At a workshop convened on 11 and 12 October, the International Commission of Jurists (ICJ), Validity Foundation, and the United Disabled Persons of Kenya (UDPK) stepped up efforts to promote the greater use of strategic litigation to secure the rights of persons with disabilities. The workshop was aimed particularly at building the capacity of organizations of persons with disabilities (OPDs) to undertake strategic litigation.
“As a party to the Convention on the Rights of Persons With Disabilities, the African Disability Protocol and other regional and UN human rights treaties, Kenya is obliged to ensure that all persons with disabilities enjoy all human rights on an equal basis. Kenya’s obligations include a duty to ensure that effective remedies – including throughout courts – are available where persons with disabilities allege the denial of their rights,” said Wilson Macharia, ICJ Africa’s Associate Legal Advisor.
Strategic litigation is currently underutilized by persons with disabilities and their representative organizations in Kenya. At the workshop, persons with disabilities indicated that they faced barriers to instituting or participating effectively in litigation due to:
- a general lack of knowledge of their rights and the existing mechanisms to enforce these rights;
- a lack of knowledge on the operations of the available mechanisms, including complex court procedures.
- a lack of knowledge on existing legal aid programs and services.
- a failure by courts and other justice mechanisms to provide appropriate reasonable and procedural accommodations.
CSOs and lawyers who attended the workshop stressed that key stakeholders, including those who provide litigation support to indigent persons, typically do not have adequate capacity and training to advocate for the rights of persons with disabilities.
“The Law Society of Kenya should work towards establishing a committee with a specific mandate of advocating for the rights of persons with disabilities, in addition to mainstreaming disability rights in the existing committees”, said Were Bonface, an advocate from the Public Interest and Advocacy Directorate of the Law Society of Kenya.
During the workshop, the participants also discussed the need for continuous meaningful engagement between OPDs and other key stakeholders which undertake legal advocacy on human rights, including the Kenya National Commission on Human Rights, Katiba Institute, the Law Society of Kenya, and the Federation of Women Lawyers in Kenya.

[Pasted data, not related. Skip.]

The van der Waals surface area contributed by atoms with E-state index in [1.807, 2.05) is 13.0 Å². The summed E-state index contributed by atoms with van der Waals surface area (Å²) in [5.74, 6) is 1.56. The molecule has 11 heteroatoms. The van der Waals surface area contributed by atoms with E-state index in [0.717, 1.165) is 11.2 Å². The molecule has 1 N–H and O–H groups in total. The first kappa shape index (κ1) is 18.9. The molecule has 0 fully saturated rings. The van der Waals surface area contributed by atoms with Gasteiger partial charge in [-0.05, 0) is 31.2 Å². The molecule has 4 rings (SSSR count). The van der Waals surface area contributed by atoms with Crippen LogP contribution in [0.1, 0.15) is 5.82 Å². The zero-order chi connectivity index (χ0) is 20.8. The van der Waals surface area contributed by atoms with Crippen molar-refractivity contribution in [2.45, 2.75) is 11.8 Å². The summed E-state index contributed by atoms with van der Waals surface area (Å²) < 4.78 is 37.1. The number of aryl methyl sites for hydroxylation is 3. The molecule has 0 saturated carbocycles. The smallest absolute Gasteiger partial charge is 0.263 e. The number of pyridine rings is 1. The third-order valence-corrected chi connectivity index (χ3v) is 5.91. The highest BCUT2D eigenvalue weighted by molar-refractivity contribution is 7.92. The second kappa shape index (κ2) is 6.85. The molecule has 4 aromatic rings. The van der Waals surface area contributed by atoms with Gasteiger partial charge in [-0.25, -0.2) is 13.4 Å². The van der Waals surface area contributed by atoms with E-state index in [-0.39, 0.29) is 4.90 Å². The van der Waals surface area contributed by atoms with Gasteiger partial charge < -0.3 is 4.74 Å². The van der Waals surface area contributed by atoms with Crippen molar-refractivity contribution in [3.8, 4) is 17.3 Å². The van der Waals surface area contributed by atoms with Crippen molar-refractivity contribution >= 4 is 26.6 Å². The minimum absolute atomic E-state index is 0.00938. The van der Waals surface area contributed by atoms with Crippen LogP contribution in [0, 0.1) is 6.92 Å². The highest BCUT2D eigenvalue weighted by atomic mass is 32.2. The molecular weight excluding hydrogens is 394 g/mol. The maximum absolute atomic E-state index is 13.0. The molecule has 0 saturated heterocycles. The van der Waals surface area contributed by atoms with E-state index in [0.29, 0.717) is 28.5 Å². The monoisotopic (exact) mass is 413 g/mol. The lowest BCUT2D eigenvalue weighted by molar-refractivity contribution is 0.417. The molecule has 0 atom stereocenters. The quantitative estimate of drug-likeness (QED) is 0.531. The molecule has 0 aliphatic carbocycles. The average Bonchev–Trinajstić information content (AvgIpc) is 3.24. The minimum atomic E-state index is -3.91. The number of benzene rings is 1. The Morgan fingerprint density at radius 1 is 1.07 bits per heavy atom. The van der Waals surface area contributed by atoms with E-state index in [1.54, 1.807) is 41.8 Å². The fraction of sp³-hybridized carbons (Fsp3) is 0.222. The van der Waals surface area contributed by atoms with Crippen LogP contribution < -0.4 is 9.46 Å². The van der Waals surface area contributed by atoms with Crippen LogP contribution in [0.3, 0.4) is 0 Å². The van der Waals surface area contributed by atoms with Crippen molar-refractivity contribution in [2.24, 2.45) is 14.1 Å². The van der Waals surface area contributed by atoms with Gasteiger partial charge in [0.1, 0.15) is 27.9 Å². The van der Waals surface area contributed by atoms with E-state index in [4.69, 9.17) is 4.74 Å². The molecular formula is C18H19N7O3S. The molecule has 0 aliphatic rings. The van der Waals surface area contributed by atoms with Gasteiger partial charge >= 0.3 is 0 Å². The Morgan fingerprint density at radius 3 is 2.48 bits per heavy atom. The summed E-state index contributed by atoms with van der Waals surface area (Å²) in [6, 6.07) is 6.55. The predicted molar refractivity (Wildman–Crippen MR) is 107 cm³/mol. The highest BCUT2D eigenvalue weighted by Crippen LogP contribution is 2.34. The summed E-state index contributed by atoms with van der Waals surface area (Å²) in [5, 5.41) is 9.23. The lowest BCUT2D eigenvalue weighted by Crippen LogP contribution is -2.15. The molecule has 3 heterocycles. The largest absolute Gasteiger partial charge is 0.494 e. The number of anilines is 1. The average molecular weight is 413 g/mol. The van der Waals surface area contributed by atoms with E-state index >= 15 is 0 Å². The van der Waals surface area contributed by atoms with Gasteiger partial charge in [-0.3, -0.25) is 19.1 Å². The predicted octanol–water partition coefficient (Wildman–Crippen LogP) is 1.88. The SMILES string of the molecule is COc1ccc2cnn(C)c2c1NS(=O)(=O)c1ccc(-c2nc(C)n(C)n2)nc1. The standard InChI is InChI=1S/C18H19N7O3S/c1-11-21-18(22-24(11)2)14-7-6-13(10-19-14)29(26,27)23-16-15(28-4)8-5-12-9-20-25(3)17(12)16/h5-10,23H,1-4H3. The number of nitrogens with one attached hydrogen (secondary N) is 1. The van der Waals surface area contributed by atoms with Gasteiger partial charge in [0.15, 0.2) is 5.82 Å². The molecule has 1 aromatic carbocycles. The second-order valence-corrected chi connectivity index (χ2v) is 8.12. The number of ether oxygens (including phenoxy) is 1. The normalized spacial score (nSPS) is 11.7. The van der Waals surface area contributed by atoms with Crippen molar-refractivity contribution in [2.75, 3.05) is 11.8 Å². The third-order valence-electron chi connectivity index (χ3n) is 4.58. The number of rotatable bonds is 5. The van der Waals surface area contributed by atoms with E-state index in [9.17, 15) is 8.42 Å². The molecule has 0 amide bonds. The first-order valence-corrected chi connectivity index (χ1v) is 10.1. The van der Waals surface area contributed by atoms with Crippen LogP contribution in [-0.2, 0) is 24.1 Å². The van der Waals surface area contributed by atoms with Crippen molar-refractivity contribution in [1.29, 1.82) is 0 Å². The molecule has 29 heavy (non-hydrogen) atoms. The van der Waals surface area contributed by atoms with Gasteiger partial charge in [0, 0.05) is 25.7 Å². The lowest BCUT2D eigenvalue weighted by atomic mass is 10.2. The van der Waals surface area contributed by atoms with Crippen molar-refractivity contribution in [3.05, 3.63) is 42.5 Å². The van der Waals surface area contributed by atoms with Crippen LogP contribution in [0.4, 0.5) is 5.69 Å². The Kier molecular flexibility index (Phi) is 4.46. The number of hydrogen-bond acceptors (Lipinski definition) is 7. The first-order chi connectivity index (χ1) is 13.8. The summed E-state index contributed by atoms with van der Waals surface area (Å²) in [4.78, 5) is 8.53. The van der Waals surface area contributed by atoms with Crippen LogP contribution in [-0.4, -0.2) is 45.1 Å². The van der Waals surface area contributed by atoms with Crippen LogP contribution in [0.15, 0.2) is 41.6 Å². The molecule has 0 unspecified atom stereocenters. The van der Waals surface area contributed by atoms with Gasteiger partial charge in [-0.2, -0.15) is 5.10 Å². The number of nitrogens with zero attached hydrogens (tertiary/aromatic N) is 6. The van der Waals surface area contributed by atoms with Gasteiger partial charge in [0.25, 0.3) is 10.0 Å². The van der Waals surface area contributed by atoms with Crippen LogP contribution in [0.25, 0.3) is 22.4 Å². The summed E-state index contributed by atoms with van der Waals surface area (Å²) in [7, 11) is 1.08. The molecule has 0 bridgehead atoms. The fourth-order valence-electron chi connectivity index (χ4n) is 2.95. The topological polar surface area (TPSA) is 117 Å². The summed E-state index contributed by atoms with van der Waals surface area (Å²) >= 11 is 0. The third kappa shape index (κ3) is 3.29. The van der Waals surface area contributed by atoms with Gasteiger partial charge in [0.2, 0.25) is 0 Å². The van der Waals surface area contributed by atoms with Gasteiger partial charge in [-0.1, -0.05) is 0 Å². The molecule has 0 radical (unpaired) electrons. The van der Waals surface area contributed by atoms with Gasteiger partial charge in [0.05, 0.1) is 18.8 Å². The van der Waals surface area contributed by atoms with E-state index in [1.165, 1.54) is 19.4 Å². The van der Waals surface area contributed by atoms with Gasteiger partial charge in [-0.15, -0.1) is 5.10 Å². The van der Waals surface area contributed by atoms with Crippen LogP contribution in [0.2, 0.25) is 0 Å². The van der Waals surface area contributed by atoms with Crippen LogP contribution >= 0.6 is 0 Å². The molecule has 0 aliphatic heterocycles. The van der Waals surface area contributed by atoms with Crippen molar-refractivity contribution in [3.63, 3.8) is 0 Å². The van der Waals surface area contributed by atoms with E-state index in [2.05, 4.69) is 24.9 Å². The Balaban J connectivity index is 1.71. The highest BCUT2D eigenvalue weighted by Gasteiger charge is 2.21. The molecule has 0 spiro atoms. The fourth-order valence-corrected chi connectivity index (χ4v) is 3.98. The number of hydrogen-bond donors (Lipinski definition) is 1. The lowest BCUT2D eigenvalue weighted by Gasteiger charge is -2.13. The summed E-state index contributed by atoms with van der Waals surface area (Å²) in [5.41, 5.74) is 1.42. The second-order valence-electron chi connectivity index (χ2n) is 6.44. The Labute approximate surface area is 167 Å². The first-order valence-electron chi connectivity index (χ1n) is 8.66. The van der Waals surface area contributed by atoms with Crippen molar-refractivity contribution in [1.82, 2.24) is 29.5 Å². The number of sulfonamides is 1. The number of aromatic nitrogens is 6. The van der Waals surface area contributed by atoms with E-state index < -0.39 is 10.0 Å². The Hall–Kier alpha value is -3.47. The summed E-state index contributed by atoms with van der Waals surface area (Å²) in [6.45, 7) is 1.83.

Wilson Macharia, ICJ Africa Associate Legal Adviser, e: email@example.com
The workshop brought together OPDs, CSOs, the Law Society of Kenya, the Kenya National Commission on Human Rights, the Judiciary, the national Legal Aid Service and other stakeholders. The workshop served as a platform to discuss potential areas of strategic litigation on the rights of persons with disabilities in Kenya, including legal reform, inclusive education, legal capacity, denial of reasonable accommodation, and accessibility. The workshop follows on from ICJ and African Union of the Blind’s partners’ previous engagement on access to justice for persons with disabilities at a half-day workshop held in Nairobi on 8 September 2022. The ICJ has also engaged with Criminal Justice Actors from Milimani Law Courts in Nairobi, and has supported Kenyan OPDs in preparing submissions to the Committee on the Rights of Persons with Disabilities.
The Constitution of Kenya 2010 incorporates widespread human rights protections for all persons, including persons with disabilities. In particular, article 54 elaborates the rights of persons with disabilities to be treated with dignity; to have equal access to all places, spaces and facilities; and to access equipment to overcome constraints arising from disability. Article 22 of the Constitution gives every person the right to institute court proceedings claiming that a right or fundamental freedom in the Bill of Rights has been denied, violated or infringed, or is threatened. In addition, the obligations under international human rights law, including the Convention on the Rights of Persons with Disabilities and the Protocol to the African Charter on Human and Peoples’ Rights on the Rights of Persons with Disabilities form part of Kenyan law by virtue of article 2(6) of the Constitution.